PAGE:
“We expect total acquittal on all charges,” says José Maria Piqué, international communications director for the Catalan government told RFI.
“Nothing has been proved. There is no evidence for rebellion or sedition. The key point of the prosecutor is the use of violence.
The only violence was provided by the police forces that attacked and beat peaceful voters
“The only violence was provided by the police forces that attacked and beat peaceful voters. The resistance was non-violent."
According to Piqué, the atmosphere in Barcelona, where many watch the trial in Madrid via the 24 hours news channel, is “quiet,” adding that Catalans are following the event with “contained indignation”.
“No one in Catalonia believes that these charges will be sustained. Even people who are not in favor of Catalan independence say that this is a major injustice,” he adds.
Declaration of independence
The suspects include nine former ministers in Catalonia's regional government, including former Catalan vice-president Oriol Junqueras, as well as the ex-speaker of Catalonia's parliament, Carme Forcadell.
They are accused of breaking the law by helping organise a referendum despite a court ban. The twelve made a short-lived declaration of independence in October 2017, sparking Spain's worst political crisis in decades.
Public prosecutors argue they carried out a "perfectly planned strategy... to break the constitutional order and obtain the independence of Catalonia" illegally.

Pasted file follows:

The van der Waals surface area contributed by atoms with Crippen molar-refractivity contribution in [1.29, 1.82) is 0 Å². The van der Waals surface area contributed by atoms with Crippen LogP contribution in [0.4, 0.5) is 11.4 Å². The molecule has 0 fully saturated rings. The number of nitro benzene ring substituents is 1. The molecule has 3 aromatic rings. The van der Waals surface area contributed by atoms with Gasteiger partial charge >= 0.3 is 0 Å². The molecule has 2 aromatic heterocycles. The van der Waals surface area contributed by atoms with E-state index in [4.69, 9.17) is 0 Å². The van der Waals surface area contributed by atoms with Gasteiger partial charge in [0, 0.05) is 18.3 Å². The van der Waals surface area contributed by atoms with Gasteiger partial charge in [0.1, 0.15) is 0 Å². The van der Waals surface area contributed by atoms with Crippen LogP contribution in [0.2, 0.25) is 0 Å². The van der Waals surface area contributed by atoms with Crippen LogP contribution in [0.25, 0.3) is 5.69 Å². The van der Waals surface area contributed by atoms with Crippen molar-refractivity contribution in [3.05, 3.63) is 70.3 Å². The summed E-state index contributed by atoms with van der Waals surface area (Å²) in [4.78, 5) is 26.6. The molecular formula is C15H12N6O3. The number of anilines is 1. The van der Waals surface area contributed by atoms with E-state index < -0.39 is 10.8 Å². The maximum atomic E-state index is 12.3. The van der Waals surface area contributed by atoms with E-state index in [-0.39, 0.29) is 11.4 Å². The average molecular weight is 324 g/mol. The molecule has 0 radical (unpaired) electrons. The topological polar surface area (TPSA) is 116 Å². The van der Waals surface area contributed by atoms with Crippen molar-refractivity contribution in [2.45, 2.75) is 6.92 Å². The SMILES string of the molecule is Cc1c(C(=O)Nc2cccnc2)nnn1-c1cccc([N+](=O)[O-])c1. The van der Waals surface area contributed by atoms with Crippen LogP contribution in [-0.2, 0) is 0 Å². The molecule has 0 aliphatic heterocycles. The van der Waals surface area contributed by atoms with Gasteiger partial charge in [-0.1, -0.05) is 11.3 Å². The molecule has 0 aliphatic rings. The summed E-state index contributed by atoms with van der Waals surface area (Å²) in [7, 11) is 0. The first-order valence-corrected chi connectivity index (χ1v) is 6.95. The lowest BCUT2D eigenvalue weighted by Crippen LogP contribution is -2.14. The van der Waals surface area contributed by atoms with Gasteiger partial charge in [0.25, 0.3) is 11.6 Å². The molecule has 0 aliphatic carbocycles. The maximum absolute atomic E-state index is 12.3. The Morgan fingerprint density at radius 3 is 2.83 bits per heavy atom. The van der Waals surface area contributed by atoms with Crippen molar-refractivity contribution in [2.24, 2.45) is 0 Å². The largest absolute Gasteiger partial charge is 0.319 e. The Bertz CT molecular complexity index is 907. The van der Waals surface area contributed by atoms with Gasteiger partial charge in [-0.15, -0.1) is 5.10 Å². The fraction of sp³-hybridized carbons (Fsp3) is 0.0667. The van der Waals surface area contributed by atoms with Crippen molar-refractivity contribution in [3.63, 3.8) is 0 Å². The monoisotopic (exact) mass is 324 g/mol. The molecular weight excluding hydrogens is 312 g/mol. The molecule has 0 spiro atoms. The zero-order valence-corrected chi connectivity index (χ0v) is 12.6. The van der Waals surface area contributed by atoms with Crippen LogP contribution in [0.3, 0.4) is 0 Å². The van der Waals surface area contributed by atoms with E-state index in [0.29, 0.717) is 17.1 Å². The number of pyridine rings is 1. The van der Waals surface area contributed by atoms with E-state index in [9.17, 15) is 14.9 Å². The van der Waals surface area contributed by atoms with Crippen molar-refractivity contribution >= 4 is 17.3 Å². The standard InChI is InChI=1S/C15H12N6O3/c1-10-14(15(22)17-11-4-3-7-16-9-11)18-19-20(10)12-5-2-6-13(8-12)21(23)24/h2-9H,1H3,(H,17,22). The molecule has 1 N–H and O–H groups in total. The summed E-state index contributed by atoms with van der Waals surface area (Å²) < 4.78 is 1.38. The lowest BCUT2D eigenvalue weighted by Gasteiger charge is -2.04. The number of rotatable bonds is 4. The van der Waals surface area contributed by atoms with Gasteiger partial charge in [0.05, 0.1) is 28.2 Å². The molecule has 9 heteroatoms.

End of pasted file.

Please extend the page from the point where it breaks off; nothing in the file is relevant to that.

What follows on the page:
“What happened on the first of October (the day that the referendum took place) is there for everybody to see,” says Piqué，rejecting Madrid’s accusations as “completely baseless”.
“A referendum was called. If the Spanish government thought it was invalid, they should have ignored it. Instead they tried to disrupt it.
“Because they well knew that value to referendums is given by turnout, and since they were expecting a sufficient turnout they sent in the police force."
The defendants deny the secession bid involved any violence from their side. They point out that police used batons and rubber bullets on would-be voters on the referendum day, as a result of which Human Rights Watch accused Spanish police of using “excessive force”.
“We reject violence”
"If you read, listen and observe our actions, no one could have the least doubt that we reject violence," Junqueras told the court in February.
Enrique Gimbernat, a criminal law professor at Madrid's Complutense University, told AFP that rebellion has been "proven" since the accused told people to go vote in the referendum knowing violence was inevitable.
But Argelia Queralt, a constitutional law professor at the University of Barcelona, argues prosecutors misinterpreted the criminal code.
While there were "acts against the constitution" and "some one-off" violent incidents during the referendum, there was no "clear violence" that could justify a rebellion charge, she adds.
In addition to rebellion, prosecutors also accuse the nine former Catalan regional government ministers of misusing public funds to stage the banned referendum.
Heavy jail terms
During the trial, experts from Spain's finance ministry estimated that at least 917,000 euros in public money was used, mainly to finance a publicity campaign for the referendum.
Prosecutors have called for jail terms of seven to 25 years in the case of Junqueras, who is the main defendant.
Seven other politicians involved in the independence push -- including former Catalan president Carles Puigdemont -- are in self-imposed exile abroad.
The central government's attorneys have asked for lower sentences of up to a maximum of 12 years in the case of Junqueras.